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Fitch Affirms Peru's FC IDR at 'BBB+'; Outlook Stable
September 29, 2016 / 5:36 PM / a year ago

Fitch Affirms Peru's FC IDR at 'BBB+'; Outlook Stable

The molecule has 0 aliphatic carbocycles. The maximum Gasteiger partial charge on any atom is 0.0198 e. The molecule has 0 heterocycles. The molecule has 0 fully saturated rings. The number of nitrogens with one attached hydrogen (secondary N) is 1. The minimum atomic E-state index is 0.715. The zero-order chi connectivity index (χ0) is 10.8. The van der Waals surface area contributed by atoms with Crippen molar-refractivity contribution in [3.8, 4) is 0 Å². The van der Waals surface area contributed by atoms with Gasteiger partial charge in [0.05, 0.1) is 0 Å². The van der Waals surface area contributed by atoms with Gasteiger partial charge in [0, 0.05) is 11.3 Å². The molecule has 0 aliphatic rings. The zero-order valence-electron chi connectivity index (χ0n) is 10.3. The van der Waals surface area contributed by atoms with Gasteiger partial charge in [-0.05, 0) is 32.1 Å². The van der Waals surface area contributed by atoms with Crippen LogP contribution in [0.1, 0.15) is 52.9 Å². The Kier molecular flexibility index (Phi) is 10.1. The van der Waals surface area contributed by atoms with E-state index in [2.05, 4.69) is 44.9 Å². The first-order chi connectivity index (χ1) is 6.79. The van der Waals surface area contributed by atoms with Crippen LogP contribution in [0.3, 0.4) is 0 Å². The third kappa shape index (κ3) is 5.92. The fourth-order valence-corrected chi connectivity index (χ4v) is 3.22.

(The following statement was released by the rating agency) NEW YORK, September 29 (Fitch) Fitch Ratings has affirmed Peru's sovereign ratings as follows: --Long-Term Foreign Currency Issuer Default Ratings (IDRs) at 'BBB+', Outlook Stable; --Local Currency IDRs at 'A-', Outlook Stable; --Senior unsecured Foreign-Currency bonds at 'BBB+' and 'A-'; --Senior unsecured Local-Currency bonds at 'A-'; --Short-Term Foreign-Currency IDR at 'F2'; --Short-Term Local-Currency IDR at 'F1'; --Country Ceiling at 'A-'. KEY RATING DRIVERS Peru's creditworthiness is underpinned by its track record of macro policy credibility, consistency, and flexibility, which has delivered macroeconomic and financial stability. Strong fiscal and external balance sheets balance the country's high commodity dependence, low government revenue base, financial dollarization and structural constrains in terms of income per capita, social indicators and institutional quality. Peru maintains a strong sovereign balance sheet. At 25.1% of GDP (2016f), general government debt is lower the 'BBB' median, and interest payments are forecasted to average 6.1% of revenue during 2016-2018. Fitch expects the government will be able to source its remaining 2017 financing needs through PEN-denominated issuance and multilateral credits, after pre-financing its 2016 requirements and 2017 debt service. Fitch expects the new administration of President Pedro Pablo Kuczynski to carry out a pragmatic fiscal strategy. The administration is planning a gradual fiscal consolidation, reaching primary general government balance by 2020, as the economy adjusts to low long-term mining revenues. Fitch expects the general government deficit of 2.8% of GDP in 2016 to narrow to a 2.1% of GDP deficit in 2018. The government plans to sustain infrastructure projects begun by the previous administration as well as to improve basic services in rural communities. Peru has a track record of prudent fiscal policy and effective expenditure controls, which have reduced government debt, built the fiscal stabilization fund estimated by Fitch at 4.2% of GDP, and supported the credibility of its fiscal framework. Revenue and economic underperformance are the main downside risks to the fiscal trajectory. Lower metals prices are weighing on mining export revenue, economic growth, and fiscal revenues. In response, the administration plans tax reforms to formalize more small businesses, broaden the tax base, and raise business productivity and private investment over the medium term. Fitch expects Peru's government to receive special authority from congress to cut the VAT (IGV) to 17% in 2017 from 18% (with future reductions toward 15% conditional on revenue performance), to reverse the corporate income tax rate cuts and the dividend tax hike, and measures to deepen the domestic capital market. Passage depends on the support of Keiko Fujimori's Fuerza Popular party, which holds a congressional majority and campaigned on a broadly similar economic platform. The June presidential election results were broadly accepted by Peruvians and the major political parties, despite the narrow decision margin of the ballot. The macro outlook for 2016-2017 has improved since 2015, due in part to growth in mining. Fitch expects Peru's economic growth to rise to 3.7% in 2016 and 4.2% in 2017. This is driven by a rise in copper production through 2018, higher public investment and improving domestic confidence. The central bank's exercise of greater exchange rate flexibility, aided by its de-dollarization initiative, support policy credibility. The central bank allowed faster currency depreciation in 2015 and then greater exchange-rate volatility since the beginning of 2016 as the PEN moderately appreciated. Inflation returned to the central bank's 2%+/-1% target band in July and declined further to 2.94% yoy in August. Peru's five-year average inflation rate of 3.4% is in line with the 'BBB' median but higher than the 'A' median of 1.5%. Macro-prudential policies aiming to de-dollarize household and small-business credit have reduced foreign currency-denominated private credit to 29% of the total, although it is still high relative to 'BBB' peers. The external trade balance narrowed to -1.4% and -0.4% of GDP in Q1 and Q216, respectively, versus -2.4% and -2.2% of GDP in Q1 and Q215. This resulted from import compression. Export revenues were stable, as copper production grew by more than 40% year on year in Q1 and Q216, counterbalancing the effect of lacklustre mineral prices. Fitch expects the current account deficit (CAD) will narrow to 3.9% of GDP in 2016 and 3.5% of GDP in 2017, down from the average 4.4% of GDP deficit during 2013-2015. Fitch projects the public investment and private-concession infrastructure projects will keep the CAD larger than the 'BBB' median over the forecast horizon and that, although it is forecast to be sustainably financed 75% with net FDI, Peru will rely on increased net external borrowing. Peru's robust external liquidity is a further credit strength. Large international reserves, USD62 billion or 31.9% of GDP, and its more than 300% international liquidity ratio (double the 'BBB' median) mitigate risks from high commodity dependence, financial dollarization, and non-resident participation at 34.7% of PEN government securities. The sovereign maintains a strong external balance sheet with net foreign assets totalling 20.3% of GDP, greater than the 'BBB' median at 2.6% of GDP. SOVEREIGN RATING MODEL (SRM) and QUALITATIVE OVERLAY (QO) Fitch's proprietary SRM assigns Peru a score equivalent to a rating of 'BBB-' on the Long-Term FC IDR scale. Fitch's sovereign rating committee adjusted the output from the SRM to arrive at the final LT FC IDR by applying its QO, relative to rated peers, as follows: --Macro: +1 notch: Peru's policy framework is underpinned by the inflation targeting regime and a rules-based fiscal policy. This policy mix has developed a track record for policy coherence and credibility leading to entrenched macroeconomic and financial stability, and generated counter-cyclical policy space. ---Public finances: +1 notch: Peru's fiscal financing flexibility is underpinned by substantial government deposits supporting low net general government debt, in addition to the rules-based Fiscal Stabilization Fund, and proven access to international financing sources. Fitch's SRM is the agency's proprietary multiple regression rating model that employs 18 variables based on three-year centred averages, including one year of forecasts, to produce a score equivalent to a LT FC IDR. Fitch's QO is a forward-looking qualitative framework designed to allow for adjustment to the SRM output to assign the final rating, reflecting factors within our criteria that are not fully quantifiable and/or not fully reflected in the SRM. RATING SENSITIVITIES The main risk factors that, individually or collectively, could trigger a negative rating action are: --Failure to consolidate public finances in line with the fiscal framework resulting in a faster-than-expected rise in the general government debt burden; --Erosion of policy credibility that results in diminished investment and growth prospects; or --A negative external shock - such as a sharp decline in the price of Peru's main commodity exports - resulting in weaker macroeconomic performance and deterioration in fiscal and external balance sheets. Conversely, the main factors that could lead to a positive rating action are: --Higher growth that reduces Peru's income gap and improves social indicators relative to higher-rated sovereigns; --Strengthened institutional capacity that improves the effectiveness of economic and social policy implementation; --Significant improvements in Peru's fiscal and external balance sheets and material reduction of financial dollarization. KEY ASSUMPTIONS Fitch expects China's economy, a major mining export partner, to grow 6.5% in 2016 and 6.3% in 2017, respectively. Fitch assumes copper production will continue to increase over 2016-2017 as expanded and new mines come online. Fitch also assumes copper prices will stabilize at current levels through the end of 2016 and moderately improve in 2017. Contact: Primary Analyst Kelli Bissett-Tom Associate Director +1-212-908-0564 Fitch Ratings, Inc. 33 Whitehall Street New York, NY 10004 Secondary Analyst Erich Arispe Director +1-212-908-9165 Committee Chairperson Charles Seville Senior Director +1-212-908-0277 Media Relations: Elizabeth Fogerty, New York, Tel: +1 (212) 908 0526, Email: Additional information is available on Applicable Criteria Country Ceilings (pub. 16 Aug 2016) here Sovereign Rating Criteria (pub. 18 Jul 2016) here Additional Disclosures Dodd-Frank Rating Information Disclosure Form here _id=1012390 Solicitation Status here Endorsement Policy here ail=31 ALL FITCH CREDIT RATINGS ARE SUBJECT TO CERTAIN LIMITATIONS AND DISCLAIMERS. PLEASE READ THESE LIMITATIONS AND DISCLAIMERS BY FOLLOWING THIS LINK: here. IN ADDITION, RATING DEFINITIONS AND THE TERMS OF USE OF SUCH RATINGS ARE AVAILABLE ON THE AGENCY'S PUBLIC WEB SITE AT WWW.FITCHRATINGS.COM. 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